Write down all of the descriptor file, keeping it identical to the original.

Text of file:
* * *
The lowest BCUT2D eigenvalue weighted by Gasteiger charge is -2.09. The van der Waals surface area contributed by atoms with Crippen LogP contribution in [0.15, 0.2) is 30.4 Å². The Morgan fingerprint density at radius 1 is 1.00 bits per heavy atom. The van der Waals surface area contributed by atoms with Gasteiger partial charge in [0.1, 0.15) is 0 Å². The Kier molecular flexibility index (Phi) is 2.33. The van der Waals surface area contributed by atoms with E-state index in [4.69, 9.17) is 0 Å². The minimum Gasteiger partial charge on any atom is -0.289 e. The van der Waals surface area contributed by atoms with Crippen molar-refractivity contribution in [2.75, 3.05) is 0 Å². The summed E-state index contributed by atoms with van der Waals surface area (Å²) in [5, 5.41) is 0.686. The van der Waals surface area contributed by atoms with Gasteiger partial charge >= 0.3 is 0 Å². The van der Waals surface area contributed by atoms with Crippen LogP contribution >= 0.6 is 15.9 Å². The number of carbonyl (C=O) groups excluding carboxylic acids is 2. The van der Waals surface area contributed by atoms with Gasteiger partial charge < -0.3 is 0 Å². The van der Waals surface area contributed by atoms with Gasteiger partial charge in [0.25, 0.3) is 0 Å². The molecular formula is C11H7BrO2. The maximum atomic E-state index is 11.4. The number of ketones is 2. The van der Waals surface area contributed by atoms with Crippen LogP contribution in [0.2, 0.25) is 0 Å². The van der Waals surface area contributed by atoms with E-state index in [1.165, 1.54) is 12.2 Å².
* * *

The lowest BCUT2D eigenvalue weighted by Gasteiger charge is -2.09. The van der Waals surface area contributed by atoms with Crippen LogP contribution in [0.15, 0.2) is 30.4 Å². The Morgan fingerprint density at radius 1 is 1.00 bits per heavy atom. The van der Waals surface area contributed by atoms with Gasteiger partial charge in [0.1, 0.15) is 0 Å². The Kier molecular flexibility index (Phi) is 2.33. The van der Waals surface area contributed by atoms with E-state index in [4.69, 9.17) is 0 Å². The minimum Gasteiger partial charge on any atom is -0.289 e. The van der Waals surface area contributed by atoms with Crippen molar-refractivity contribution in [2.75, 3.05) is 0 Å². The summed E-state index contributed by atoms with van der Waals surface area (Å²) in [5, 5.41) is 0.686. The van der Waals surface area contributed by atoms with Gasteiger partial charge >= 0.3 is 0 Å². The van der Waals surface area contributed by atoms with Crippen LogP contribution >= 0.6 is 15.9 Å². The number of carbonyl (C=O) groups excluding carboxylic acids is 2. The van der Waals surface area contributed by atoms with Gasteiger partial charge < -0.3 is 0 Å². The van der Waals surface area contributed by atoms with Gasteiger partial charge in [0.25, 0.3) is 0 Å². The molecular formula is C11H7BrO2. The maximum atomic E-state index is 11.4. The number of ketones is 2. The van der Waals surface area contributed by atoms with Crippen LogP contribution in [0.2, 0.25) is 0 Å². The van der Waals surface area contributed by atoms with E-state index in [1.165, 1.54) is 12.2 Å².